While working to help Boaz & Ruth, a finalist in The JobRaising Challenge, I've taken a lot of time to really think about what work really means in our society. To address the jobs crisis in our country, it seems that we should think about why people work and what motivates individuals to spend their time seeking employment, investing in training and entering the workforce. In our work at Boaz & Ruth we reach a segment of the population that is willing and able to work, but often not considered because of their past history of incarceration. With training and counseling these graduates are eager and ready to enter the workforce. But what motivates them? What is it that keeps them engaged and willing to endure hours of classes, counseling and on-the-job training?
This past Thanksgiving I went around to the participants and graduates of Boaz and Ruth's Rebuilding Lives program asking them what they were thankful for. I expected them to say freedom or jobs or housing as those are all benefits of the program. I thought they'd be thankful that they are getting on-the-job training and that they will be leaving soon with a better resume and positive work history. I thought they'd be thankful for the affordable housing we provide while they go through the program. I was wrong. Not completely...of course they are thankful for those things...but I was indeed wrong.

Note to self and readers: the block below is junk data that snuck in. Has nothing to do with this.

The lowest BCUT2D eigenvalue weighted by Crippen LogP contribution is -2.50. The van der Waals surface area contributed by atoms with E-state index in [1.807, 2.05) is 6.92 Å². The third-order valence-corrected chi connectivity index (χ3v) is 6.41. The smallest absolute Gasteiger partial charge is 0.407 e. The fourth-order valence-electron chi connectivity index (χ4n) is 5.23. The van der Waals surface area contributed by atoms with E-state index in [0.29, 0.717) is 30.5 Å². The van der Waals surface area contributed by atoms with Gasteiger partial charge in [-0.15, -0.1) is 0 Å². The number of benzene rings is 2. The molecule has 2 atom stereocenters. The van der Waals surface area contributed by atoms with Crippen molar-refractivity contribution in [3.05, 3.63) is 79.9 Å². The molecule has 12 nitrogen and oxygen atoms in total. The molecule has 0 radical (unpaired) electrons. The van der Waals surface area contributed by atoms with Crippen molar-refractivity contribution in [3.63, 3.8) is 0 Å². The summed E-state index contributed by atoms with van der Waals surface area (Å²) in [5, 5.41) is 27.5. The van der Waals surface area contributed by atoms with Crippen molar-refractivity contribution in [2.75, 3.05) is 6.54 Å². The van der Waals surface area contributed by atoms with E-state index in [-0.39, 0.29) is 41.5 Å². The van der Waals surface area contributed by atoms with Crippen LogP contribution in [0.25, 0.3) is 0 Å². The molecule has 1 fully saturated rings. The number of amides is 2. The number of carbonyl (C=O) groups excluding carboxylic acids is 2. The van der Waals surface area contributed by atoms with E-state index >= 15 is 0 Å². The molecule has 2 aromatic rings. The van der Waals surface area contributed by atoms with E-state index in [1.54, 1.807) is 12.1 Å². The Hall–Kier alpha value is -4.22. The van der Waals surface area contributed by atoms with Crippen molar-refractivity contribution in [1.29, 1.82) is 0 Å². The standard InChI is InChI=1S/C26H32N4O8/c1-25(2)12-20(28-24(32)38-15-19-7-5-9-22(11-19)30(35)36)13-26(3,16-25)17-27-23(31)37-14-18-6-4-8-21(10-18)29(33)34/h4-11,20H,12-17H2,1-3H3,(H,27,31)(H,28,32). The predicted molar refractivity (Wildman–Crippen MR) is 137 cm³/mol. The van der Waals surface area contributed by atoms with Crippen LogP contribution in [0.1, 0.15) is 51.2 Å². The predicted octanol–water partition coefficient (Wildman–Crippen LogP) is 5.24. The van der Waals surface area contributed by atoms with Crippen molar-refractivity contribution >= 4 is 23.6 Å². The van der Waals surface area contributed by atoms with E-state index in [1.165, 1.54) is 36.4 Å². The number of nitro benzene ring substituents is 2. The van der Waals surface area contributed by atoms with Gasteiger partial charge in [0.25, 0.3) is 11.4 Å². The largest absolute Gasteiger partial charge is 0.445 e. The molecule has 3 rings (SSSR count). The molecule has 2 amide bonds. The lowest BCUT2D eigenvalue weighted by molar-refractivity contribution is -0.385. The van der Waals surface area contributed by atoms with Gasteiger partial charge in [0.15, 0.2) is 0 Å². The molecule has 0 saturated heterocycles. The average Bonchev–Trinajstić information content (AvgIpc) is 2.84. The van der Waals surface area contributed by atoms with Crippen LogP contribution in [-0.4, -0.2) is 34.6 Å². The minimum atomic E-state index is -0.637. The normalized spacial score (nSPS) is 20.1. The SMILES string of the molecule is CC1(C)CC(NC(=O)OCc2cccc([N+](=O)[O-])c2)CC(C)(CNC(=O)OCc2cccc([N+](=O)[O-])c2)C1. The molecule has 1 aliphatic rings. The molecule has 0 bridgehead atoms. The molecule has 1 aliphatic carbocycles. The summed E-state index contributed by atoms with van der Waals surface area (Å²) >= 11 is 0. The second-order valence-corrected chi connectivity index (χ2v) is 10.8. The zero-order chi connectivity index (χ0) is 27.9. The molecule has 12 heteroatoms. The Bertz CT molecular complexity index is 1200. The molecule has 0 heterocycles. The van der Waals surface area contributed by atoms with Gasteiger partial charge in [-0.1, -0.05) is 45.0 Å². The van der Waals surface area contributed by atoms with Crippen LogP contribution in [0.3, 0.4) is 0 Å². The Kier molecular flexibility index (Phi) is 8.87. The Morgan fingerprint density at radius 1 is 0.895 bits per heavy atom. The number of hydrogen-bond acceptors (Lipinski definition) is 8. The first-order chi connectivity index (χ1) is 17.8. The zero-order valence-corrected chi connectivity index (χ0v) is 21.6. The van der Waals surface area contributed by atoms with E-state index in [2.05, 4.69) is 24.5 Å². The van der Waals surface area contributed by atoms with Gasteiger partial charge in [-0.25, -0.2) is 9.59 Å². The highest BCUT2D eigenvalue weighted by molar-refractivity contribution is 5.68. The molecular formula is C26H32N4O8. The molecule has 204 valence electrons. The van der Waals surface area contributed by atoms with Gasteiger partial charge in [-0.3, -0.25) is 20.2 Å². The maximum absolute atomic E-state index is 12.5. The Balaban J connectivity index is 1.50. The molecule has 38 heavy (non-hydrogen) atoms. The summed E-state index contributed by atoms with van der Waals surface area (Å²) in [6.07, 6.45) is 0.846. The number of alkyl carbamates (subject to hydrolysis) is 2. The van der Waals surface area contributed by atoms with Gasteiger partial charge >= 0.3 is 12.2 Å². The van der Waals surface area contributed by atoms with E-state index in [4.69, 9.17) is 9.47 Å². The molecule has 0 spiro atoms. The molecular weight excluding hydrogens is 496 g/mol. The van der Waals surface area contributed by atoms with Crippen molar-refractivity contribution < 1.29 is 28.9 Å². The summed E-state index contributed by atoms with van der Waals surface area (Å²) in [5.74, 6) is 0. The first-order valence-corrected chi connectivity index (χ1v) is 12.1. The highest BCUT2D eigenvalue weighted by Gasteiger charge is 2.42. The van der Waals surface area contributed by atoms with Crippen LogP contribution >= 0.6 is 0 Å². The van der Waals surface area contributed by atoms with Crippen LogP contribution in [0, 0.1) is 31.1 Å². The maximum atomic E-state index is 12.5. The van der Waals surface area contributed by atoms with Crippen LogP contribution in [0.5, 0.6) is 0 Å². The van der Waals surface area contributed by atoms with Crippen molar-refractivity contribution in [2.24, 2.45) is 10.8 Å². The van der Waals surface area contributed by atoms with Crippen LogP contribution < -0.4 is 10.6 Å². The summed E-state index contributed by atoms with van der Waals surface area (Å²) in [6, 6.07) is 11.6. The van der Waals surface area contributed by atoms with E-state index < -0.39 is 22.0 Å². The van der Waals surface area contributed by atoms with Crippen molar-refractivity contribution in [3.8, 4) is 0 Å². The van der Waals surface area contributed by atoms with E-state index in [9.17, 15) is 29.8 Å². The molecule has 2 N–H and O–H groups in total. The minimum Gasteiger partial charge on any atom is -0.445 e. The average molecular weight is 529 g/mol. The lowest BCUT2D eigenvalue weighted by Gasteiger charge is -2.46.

What they were really thankful for was family.
Most having a history of incarceration, these individuals have known dark, lonely times away from family and friends. One of the classes taught at Boaz & Ruth is on reconnecting with family. It is in that classroom where participants dig deep and learn the skills and tactics to experience true healing as they rebuild and rekindle relationships with loved ones. One 2011 graduate said, "Boaz & Ruth and the classes and what I have learned has helped not just myself but they've also helped my son and daughter. My daughter called me Dad for the first time in 28 years." Recidivism is often a cycle only to be broken by building positive, supportive relationships. These relationships provide the necessary self-worth, confidence and motivation needed to successfully reenter society and the workplace.
While participants are working on themselves and striving to be the best they can be, their family provides an even deeper motivation. Connecting with loved ones is something many of us take for granted. But at the end of the day, life really is all about relationships.
Of course for some, family members are not blood relatives. They could be friends or godfathers or anything in between. But having people in your life that will do anything for you, that have your back, that know your history and love you anyway - that's what we all crave. And that's why we work.
We may say we want or need to work for the money or respect or prestige but under all of that we're longing to be loved and accepted by family. We work to provide for those we love. We work so we can have the means to travel to see people. We work so we can afford to go out to eat, go to the movies, go on vacation. To spend time with those we love.
It's easy to get caught up in the rat race - punching the clock and then getting on Facebook to complain about it. But if we put it in perspective and understand the role work plays into our relationships with others and the greater purpose work fulfills, perhaps we'll appreciate it more. Perhaps we'll have gratitude like the Boaz & Ruth participants and graduates.
Please support our mission of rebuilding lives and communities by donating to Boaz & Ruth's JobRaising Challenge. We are working to solve the jobs crisis in America by healing communities - one individual at a time.